costa rica

Costa Rica’s Election: It Wasn’t the Economy, Stupid!

Is it the economy, stupid? A preliminary analysis would have concluded that such a maxim would prevail in Costa Rica’s presidential race: unemployment is high (especially among the youth), the cost of living is one of the highest in Latin America, and public finances are at a breaking point. However, culture wars, in particular same-sex marriage, dominated the debate leading up to the first round of elections held on Sunday. How can this be explained?

From the beginning this was an atypical presidential race for Costa Rica, due to the rise of a right-wing populist candidate who led the polls for many months. With a messianic and authoritarian rhetoric of “rebuilding the country” aimed at a “direct democracy with no parties or corrupt politicians,” Juan Diego Castro, a well-known litigation lawyer and former minister of security, became the candidate of the until then miniscule and irrelevant National Integration Party.

Castro’s phenomenon showed once again something that had become evident during the previous election: Costa Rica, Latin America’s oldest democracy, is not immune to populism. The country harbors several conditions that feed such a phenomenon. There is a tremendous animosity towards the political class, which is perceived as both corrupt and inept. This resentment also affects the media, businesspeople, and the judiciary. The rise of violent crime—2017 recorded the highest homicide rate in the country’s history—and the perception that the authorities are too weak on crime, further feeds the anger.

A widespread corruption scandal, in which the incumbent Solis administration was directly involved, along with the judiciary and various opposition parties, dominated public attention for months and strengthened Castro’s candidacy. Just one month before the election, polls showed him and Antonio Álvarez Desanti, from the National Liberation Party, as the most likely candidates to move forward to the run-off on April 1.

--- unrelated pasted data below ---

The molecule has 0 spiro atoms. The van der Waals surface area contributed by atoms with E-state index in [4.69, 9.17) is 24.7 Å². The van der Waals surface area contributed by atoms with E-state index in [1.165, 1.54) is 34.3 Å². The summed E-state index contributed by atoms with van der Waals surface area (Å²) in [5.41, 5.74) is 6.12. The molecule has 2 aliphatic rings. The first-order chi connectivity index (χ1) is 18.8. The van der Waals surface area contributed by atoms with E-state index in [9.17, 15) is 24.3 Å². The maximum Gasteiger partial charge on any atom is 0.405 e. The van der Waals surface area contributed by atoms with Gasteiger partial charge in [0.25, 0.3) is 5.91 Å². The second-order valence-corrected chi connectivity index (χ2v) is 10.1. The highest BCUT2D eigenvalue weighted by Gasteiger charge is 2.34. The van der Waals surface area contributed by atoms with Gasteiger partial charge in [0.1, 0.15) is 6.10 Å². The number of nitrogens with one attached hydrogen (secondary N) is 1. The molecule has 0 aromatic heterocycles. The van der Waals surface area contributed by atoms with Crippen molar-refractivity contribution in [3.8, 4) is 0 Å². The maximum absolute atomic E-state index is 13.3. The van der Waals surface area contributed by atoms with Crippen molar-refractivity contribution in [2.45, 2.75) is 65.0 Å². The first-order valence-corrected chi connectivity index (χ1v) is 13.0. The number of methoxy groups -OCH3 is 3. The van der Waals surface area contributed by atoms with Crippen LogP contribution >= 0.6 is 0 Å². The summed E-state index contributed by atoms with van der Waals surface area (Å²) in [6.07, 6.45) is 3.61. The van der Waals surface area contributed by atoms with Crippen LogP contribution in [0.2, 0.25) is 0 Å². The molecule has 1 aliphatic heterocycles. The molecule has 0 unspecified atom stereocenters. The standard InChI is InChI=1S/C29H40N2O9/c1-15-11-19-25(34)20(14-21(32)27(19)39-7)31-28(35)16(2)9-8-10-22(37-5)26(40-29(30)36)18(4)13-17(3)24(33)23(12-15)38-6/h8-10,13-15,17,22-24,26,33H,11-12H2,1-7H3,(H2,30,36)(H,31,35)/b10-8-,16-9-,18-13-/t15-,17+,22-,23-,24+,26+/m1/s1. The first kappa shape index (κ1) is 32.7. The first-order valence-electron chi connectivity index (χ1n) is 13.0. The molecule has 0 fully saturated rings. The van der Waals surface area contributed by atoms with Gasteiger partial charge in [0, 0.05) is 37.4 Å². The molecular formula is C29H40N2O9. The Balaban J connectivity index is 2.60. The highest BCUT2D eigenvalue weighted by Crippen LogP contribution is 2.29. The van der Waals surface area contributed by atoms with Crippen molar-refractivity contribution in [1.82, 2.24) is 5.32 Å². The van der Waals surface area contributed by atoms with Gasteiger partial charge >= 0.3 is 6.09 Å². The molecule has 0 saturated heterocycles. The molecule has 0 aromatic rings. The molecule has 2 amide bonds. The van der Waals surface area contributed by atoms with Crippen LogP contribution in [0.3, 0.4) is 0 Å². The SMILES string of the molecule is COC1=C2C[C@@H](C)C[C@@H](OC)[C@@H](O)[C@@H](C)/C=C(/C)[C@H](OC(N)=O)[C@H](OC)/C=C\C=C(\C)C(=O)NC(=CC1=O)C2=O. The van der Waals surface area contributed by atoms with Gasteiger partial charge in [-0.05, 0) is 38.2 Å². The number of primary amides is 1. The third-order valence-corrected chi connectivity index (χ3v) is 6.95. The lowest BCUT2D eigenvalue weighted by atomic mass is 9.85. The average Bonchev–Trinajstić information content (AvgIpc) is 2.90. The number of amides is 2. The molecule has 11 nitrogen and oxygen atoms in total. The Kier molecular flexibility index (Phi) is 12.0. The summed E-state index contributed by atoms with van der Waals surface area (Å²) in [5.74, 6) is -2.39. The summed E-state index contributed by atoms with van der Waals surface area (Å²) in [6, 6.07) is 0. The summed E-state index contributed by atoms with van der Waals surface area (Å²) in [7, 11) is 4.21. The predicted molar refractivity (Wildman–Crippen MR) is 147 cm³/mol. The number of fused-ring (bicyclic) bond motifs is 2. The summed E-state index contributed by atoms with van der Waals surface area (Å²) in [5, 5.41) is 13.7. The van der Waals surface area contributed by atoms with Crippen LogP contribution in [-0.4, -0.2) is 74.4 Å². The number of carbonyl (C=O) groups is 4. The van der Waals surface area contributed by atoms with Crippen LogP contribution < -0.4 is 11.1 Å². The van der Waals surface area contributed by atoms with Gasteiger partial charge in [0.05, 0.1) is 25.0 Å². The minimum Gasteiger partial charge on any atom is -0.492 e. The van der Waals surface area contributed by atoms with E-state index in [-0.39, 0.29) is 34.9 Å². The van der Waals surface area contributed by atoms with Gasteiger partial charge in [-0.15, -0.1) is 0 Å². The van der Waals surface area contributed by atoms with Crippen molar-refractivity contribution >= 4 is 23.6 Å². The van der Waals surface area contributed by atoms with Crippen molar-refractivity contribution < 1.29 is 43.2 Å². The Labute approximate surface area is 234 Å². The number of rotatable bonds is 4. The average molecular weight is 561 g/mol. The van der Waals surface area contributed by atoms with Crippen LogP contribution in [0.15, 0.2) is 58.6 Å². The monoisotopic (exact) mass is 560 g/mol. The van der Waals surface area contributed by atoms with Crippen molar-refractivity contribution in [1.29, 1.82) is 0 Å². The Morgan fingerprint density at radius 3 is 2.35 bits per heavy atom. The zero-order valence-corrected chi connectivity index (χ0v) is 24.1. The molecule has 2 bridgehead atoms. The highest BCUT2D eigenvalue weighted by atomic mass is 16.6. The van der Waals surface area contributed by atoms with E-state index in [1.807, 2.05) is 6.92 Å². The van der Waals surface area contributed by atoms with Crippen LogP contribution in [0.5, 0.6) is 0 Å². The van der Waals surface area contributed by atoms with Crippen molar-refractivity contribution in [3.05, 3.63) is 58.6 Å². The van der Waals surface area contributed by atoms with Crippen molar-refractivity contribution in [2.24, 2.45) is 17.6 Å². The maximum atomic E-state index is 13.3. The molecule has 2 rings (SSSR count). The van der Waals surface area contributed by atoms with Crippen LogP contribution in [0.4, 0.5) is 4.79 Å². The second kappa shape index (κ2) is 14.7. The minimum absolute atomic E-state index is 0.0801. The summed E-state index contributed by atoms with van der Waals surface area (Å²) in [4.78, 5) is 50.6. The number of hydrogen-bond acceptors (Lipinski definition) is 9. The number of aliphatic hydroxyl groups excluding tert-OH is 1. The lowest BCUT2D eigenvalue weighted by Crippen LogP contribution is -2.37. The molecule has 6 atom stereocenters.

Costa Rica’s Growth Paradox

Can a country enjoy a relatively high growth rate for a quarter of a century and still be unable to reduce its poverty rate? That’s the case of my homeland, Costa Rica, which happens to have a critical presidential election on February 2.

For over 25 years Costa Rica’s growth rate has averaged 4.7 percent a year – one of the highest in Latin America – and yet the country’s poverty rate has been stuck at around 20 percent since 1994. Even worse, Costa Rica is one out of only three Latin American countries where inequality has risen since 2000.

Libertarian Candidate May Force a Runoff in Costa Rica

A new poll published today by Costa Rica’s daily La Nación shows that Libertarian presidential candidate Otto Guevara has 30% of support among likely voters, trailing the candidate of the incumbent social democrat party Laura Chinchilla, who has 43% support. The news here is that in just two months, Guevara has increased his share of the vote by 18 percentage points, while Chinchilla’s share has collapsed by 20 percentage points during the same period.

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